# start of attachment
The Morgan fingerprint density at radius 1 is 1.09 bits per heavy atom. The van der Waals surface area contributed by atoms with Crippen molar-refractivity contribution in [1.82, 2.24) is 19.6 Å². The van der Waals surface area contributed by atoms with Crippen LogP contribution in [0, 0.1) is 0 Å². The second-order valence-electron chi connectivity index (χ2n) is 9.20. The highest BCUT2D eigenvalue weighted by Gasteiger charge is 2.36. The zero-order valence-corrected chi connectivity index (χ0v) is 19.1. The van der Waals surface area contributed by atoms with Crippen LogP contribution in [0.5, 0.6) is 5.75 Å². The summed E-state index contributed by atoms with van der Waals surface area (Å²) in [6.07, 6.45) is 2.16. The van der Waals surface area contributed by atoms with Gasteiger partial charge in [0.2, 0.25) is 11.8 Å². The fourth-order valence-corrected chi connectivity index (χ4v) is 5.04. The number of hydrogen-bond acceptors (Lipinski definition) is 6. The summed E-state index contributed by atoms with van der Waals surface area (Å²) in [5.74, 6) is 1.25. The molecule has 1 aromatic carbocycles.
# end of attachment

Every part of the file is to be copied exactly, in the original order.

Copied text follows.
The Morgan fingerprint density at radius 1 is 1.09 bits per heavy atom. The van der Waals surface area contributed by atoms with Crippen molar-refractivity contribution in [1.82, 2.24) is 19.6 Å². The van der Waals surface area contributed by atoms with Crippen LogP contribution in [0, 0.1) is 0 Å². The second-order valence-electron chi connectivity index (χ2n) is 9.20. The highest BCUT2D eigenvalue weighted by Gasteiger charge is 2.36. The zero-order valence-corrected chi connectivity index (χ0v) is 19.1. The van der Waals surface area contributed by atoms with Crippen LogP contribution in [0.5, 0.6) is 5.75 Å². The summed E-state index contributed by atoms with van der Waals surface area (Å²) in [6.07, 6.45) is 2.16. The van der Waals surface area contributed by atoms with Gasteiger partial charge in [0.2, 0.25) is 11.8 Å². The fourth-order valence-corrected chi connectivity index (χ4v) is 5.04. The number of hydrogen-bond acceptors (Lipinski definition) is 6. The summed E-state index contributed by atoms with van der Waals surface area (Å²) in [5.74, 6) is 1.25. The molecule has 1 aromatic carbocycles.